After lunch and a quick rest, we dragged our weary bodies over to the Victorious Fatherland Liberation War Museum, which also houses the USS Pueblo, an American Navy ship captured by North Korea, and numerous shells of American army vehicles left behind after the conflict. The state of the art museum was a very interesting look into the way the DPRK views the history books and a pretty impressive 360 degrees multi-sensory mural detailing a battle during the Korean War.
We finished our day with a visit to Paradise Micro- Brewery and Bar, part of a burgeoning microbrewery scene in Pyongyang. We were able to taste a 70% barley to 30% rice beer, which went down very well after an exhausting day of running. It was also great to see our guides relax and mingle with their guests, whilst learning more about us, and explaining their views on the world. There were a few locals in the bar when we turned up, however, the locals seemed to empty out when our band of bedraggled foreigners arrived.
On our final day, we left Pyongyang heading towards Panmunjom, the abandoned village in the Demilitarised Zone. On the way to the DMZ, we experienced a scenic bus journey through the North Korean countryside, seeing smaller towns and villages along the way. When we reached the DMZ, we got a sense of how real the conflict still is between the two Koreas. We passed through multiple checkpoints and received another crash course in Korean history (by now we were experts) before making our way to the border, into the UN controlled hut that straddles the demarcation line and crossed tentatively into the South Korean side of the room.
On the way back to the city, we stopped off at a town called Kaesong, famed for its ginseng, and were presented with an 11-dish lunch, served in individual heavy, bronze bowls. This was a meal that was traditionally served to the elite during the Koryo Dynasty and we certainly ate like kings.
On our last evening in the city, we paid a surreal visit to Kimilsungia Kimjongilia Flower Festival. Named after the two previous leaders, the bright flower festival brought to life how ever-present and significant these two powerful men still are to the nation.
Before our flight back to Shanghai, we visited the Koryo Stamp Shop to send postcards to friends and family from the DPRK, and to pick up some replica propaganda posters as souvenirs of the thought-provoking trip.
North Korea has welcomed a large number of Chinese tourists over the years and there is now a greater demand from foreign visitors from further afield. This trip put a human face to the on-going dispute between the Koreas and brought home a lot of the issues. We don’t believe that denying the country contact with foreign visitors would be the right step and therefore we felt comfortable making the trip. If you want to find out more and pay a visit to see the country for yourself, we suggest contacting Uri Tours for more information.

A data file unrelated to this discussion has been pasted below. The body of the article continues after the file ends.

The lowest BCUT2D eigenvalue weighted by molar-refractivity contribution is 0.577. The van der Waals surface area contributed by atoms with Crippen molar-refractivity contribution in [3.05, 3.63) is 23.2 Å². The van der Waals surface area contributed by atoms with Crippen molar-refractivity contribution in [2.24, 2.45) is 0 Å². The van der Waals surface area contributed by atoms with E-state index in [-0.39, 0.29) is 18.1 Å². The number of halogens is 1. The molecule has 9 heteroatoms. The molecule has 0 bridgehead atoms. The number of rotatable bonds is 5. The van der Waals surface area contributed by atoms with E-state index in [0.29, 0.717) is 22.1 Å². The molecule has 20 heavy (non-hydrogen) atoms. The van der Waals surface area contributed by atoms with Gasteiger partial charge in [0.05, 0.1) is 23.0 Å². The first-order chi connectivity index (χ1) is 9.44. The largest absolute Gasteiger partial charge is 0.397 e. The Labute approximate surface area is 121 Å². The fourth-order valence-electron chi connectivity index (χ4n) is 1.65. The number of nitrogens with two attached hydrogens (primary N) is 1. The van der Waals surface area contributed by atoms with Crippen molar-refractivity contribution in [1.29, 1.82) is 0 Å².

Web: www.uritours.com


Talking To Andrea Lee

Andrea Lee, co-founder and CEO of Uri Tours, heads all DPRK-related programmes for the company and is an avid traveller. We spoke to the intrepid entrepreneur about her company, DPRK tours and her favourite North Korean food.

Talk: What were you doing before you started running Uri Tours?
Andrea Lee: Before Uri Tours and North Korea, I was a corporate lawyer in NY structuring private equity funds.
T: Please can you tell us a little about your background and how you became interested in North Korea?
AL: We are a family founded business As Korean-Americans, North Korea is a natural and relevant interest for us as it is for Koreans everywhere. We had an opportunity to visit the country in the 90s, and we found ourselves returning year after year with other interested and curious travellers. We formed Uri Tours to provide the everyday traveller with an opportunity to experience one of the most controversial yet beautiful countries in the world. We're now the largest American provider of DPRK travel and tours and the official, and exclusive ticketing agent for Air Koryo in the Americas.
T: How many tour packages do you currently run in the country and can you tell us more about them?
AL: We have weekly departures on some of our packages and offer tours all year round. Our DPRK Weekender tours departing from either Shanghai or Beijing and the 5-Day Standard can be booked any week of the year. This year, the Party Foundation Day in October will be a big draw for tourists. The DPRK is celebrating its 70th anniversary of the foundation of the worker’s party, and visitors should expect a military parade, mass dances and fireworks.
T: Which is your favourite tour?
AL: The Pyongyang Marathon tour is by far my favourite tour. It’s a great chance to experience Pyongyang in a way that is far from your average tour experience. You’re on foot, engaged with local spectators, taking in all of the main Pyongyang sights while staying active. It’s easily become one of our most popular tours, and we’re already starting to see sign ups for next year.
T: What has been your most memorable experience in North Korea?
AL: There’s not one or two moments. The best part about running this business is the relationships I’ve forged with our local partners who are constantly striving to be better service providers and the travelers I have met along the way. A trip to the DPRK is more than a vacation. It’s an experience that can challenge one’s worldviews and leave a lasting impact on the traveller as well as the local community.
T: Is North Korea a dangerous place to visit?
AL: The DPRK is a safe destination for tourists. However, as a visitor to the DPRK, one must be prepared to follow the rules of the tour. We ask all of our participants to stay with the tour, to leave certain “antistate” publications at home, to respect local culture and to obey basic rules on photography.
T: Who can and who can’t visit the country?
AL: Almost anyone who is physically fit to travel can visit the country, including Americans. However, South Korean passport holders and journalists may not apply for tourist visas at this time.
T: Will Uri Tours be offering more trips directly from Shanghai in the future?
AL: Yes. Currently, Shanghai departures are seasonal flights available from April to October. This summer, we have many tour options departing from Shanghai including a golf tour, a FIFA World Cup tour and a Mount Paekdu getaway. We’re excited to be offering these tours directly from Shanghai and expect to have more direct Shanghai offerings in the future.
T: Tell us about a must-try North Korean dish?
AL: The Pyongyang cold noodles is by far the most famous Korean dish coming from the North. It’s comprised of buckwheat noodles in a cold meat broth enjoyed all year long. I’ve met North Korean people who even claim that they eat it 365 days of the year by choice. Kimchi is also a must-try dish for anyone visiting either Korea. Every region in Korea has its own signature way of preparing kimchi. My favourite is dongchimi kimchi served in a refreshing brine, originally from Pyongyang.